The Shock We Share
Bearing witness to the murder of our nation's schoolchildren.
Posted Feb 18, 2018
I had reserved this weekend on my calendar so that I could begin working on a few speaking engagements I’m scheduled for. The topics are related to healing the childhood trauma of sexual abuse, and I often point out when giving such talks, that sexual abuse is the worst violation of personal boundaries imaginable. I question that now, because ever since the shooting at Marjory Stoneman Douglas High in Parkland, Florida I see murder as the worst violation. Cold-blooded, and in this case, pre-meditated murder.
I was ambivalent about watching the news on TV after the tragedy was announced the other day. On the one hand I wanted to see what happened because I cared, but at the same time I didn’t want to see what happened because I cared. Truth is that when it came down to it I couldn’t bear to get up close and personal. As one of my friends said, “I can’t look at the TV. It’s too scary; they all look like my grandchildren.” Her perspective resonated with me. However, staying away from the news is nearly impossible these days. Yesterday, on my way to pick up groceries, I turned my car radio on and heard gunshots and teenagers screaming. The announcer said she thought that we couldn’t really understand what had gone on unless we’d heard it like the victims had. I felt violated by her choice, and knew that I didn’t need to be taking in that horrifying information while driving, so turned the radio off, said a prayer, and popped in a CD of music I liked.
During my career as a family therapist I had the good fortune to learn from, either through their writings or training, some extraordinary people. One of them is Kaethe Weingarten, Ph.D. who has been on the faculty of Harvard Medical School for many years. Her book, Common Shock: Witnessing Violence Every Day, which won the Nautilus Book Award for Social Change, is one of my favorites. Weingarten defines “common shock” as the biological and physiological feeling that “is triggered by our being witness to an event or an interaction that we appraise as disturbing.” It’s common because “ it happens all the time, to everyone in any community. It is a shock because, regardless of our response—spaciness, distress, bravado—it affects our mind, body, and spirit.” These events can range from watching a parent hit a child in the playground to watch a television news report about a terrorist bombing, to a news bulletin coming across the TV about the massacre of children at a local school. It’s important for us to become aware of their effects on us and on our children, because they impact our thoughts and feelings, sometimes overwhelming us; sometimes shutting us down, gradually rendering us numb. Either of these extremes halts our ability to comfort those in need and ourselves and to take appropriate action regarding the perpetrators of the violence we’re witnessing. In her book, Dr. Weingarten provides thorough explanations and suggestions about how to foster compassionate witnessing which contributes to the transformation of violence on every level, from the individual to the societal.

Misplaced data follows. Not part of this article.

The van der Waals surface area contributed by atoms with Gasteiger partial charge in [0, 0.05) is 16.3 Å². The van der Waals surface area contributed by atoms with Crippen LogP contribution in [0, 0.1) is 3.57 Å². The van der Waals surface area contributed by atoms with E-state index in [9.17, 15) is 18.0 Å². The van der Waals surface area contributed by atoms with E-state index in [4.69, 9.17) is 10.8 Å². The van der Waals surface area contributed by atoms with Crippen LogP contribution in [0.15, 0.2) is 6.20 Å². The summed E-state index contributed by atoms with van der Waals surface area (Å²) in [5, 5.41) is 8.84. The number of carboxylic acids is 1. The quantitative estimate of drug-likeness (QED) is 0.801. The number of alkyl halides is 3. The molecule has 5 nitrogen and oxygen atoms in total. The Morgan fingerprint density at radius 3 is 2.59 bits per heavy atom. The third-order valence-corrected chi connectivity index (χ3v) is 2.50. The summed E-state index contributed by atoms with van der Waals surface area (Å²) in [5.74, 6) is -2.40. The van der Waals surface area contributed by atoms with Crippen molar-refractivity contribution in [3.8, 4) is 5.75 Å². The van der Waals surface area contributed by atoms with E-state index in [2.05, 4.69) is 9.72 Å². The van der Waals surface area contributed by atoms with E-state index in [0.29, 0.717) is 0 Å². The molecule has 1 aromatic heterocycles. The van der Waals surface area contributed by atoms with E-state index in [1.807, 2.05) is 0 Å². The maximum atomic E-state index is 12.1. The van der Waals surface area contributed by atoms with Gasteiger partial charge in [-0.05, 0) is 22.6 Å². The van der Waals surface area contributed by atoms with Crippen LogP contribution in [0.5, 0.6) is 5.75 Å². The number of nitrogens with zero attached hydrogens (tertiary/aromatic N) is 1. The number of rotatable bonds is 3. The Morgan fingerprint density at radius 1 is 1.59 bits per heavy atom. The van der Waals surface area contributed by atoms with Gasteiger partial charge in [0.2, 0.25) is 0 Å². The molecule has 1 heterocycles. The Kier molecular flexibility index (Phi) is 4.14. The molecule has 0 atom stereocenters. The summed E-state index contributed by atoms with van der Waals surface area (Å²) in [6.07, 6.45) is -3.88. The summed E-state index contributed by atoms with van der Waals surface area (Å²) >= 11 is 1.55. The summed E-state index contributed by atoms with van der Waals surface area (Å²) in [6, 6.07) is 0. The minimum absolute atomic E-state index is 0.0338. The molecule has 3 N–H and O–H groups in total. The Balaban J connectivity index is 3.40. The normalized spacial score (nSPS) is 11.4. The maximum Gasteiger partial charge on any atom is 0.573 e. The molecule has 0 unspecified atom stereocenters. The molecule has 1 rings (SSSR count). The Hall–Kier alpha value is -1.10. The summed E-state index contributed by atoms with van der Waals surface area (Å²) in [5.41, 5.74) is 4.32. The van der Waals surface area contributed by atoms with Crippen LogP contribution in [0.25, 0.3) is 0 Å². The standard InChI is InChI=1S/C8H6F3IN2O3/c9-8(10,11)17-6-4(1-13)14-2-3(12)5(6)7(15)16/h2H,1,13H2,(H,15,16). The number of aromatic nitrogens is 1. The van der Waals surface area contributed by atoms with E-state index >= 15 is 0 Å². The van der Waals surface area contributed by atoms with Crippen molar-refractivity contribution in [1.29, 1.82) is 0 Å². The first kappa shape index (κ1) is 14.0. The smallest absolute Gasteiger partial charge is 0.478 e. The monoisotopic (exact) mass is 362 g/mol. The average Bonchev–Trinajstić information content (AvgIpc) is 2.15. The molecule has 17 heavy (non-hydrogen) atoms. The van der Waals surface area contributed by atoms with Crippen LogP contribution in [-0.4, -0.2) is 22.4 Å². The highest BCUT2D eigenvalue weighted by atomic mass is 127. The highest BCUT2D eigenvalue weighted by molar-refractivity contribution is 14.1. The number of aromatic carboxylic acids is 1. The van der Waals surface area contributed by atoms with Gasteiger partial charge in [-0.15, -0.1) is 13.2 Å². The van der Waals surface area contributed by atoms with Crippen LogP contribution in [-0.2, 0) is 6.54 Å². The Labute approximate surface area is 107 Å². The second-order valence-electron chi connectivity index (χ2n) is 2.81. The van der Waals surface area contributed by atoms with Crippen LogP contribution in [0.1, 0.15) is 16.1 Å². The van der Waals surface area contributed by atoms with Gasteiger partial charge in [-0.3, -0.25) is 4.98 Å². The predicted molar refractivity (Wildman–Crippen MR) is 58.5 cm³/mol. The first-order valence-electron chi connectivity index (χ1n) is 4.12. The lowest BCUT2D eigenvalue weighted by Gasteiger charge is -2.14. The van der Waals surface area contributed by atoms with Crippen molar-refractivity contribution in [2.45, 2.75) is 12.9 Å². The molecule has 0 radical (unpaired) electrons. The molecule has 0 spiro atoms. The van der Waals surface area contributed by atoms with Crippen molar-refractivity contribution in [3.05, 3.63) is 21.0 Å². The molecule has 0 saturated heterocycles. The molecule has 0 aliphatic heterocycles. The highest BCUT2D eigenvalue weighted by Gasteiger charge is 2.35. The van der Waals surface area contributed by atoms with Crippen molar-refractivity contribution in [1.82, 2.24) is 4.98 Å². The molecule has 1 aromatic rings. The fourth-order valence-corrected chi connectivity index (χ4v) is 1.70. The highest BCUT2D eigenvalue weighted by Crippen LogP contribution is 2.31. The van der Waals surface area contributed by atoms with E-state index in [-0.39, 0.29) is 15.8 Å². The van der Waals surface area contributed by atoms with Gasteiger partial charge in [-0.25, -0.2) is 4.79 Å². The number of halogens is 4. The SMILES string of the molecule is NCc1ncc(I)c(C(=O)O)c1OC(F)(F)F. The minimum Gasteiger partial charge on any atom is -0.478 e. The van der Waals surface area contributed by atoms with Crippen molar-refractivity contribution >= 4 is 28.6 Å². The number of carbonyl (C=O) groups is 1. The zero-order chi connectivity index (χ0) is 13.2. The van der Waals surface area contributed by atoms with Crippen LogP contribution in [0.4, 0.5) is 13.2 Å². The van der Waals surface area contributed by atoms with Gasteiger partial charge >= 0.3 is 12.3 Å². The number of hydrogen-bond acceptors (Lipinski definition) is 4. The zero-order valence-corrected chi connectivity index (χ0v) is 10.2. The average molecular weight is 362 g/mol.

We’re living in a particularly perilous time. Millions of people throughout the world are suffering. Here in the United States it’s a time of high anxiety, anger, confusion and fear. Michael Lerner, in A Politics of Meaning, writes that “We need to be engaged, both individually and collectively, in the process of healing and transforming the world, and we need to reject all those feelings and ideas that tell us that such change is impossible.” It’s difficult to direct our attention to what needs to be done however, if we’re fearful. And the more the media magnifies our anxiety back to us, the more fearful we become and regress to lower levels of functioning.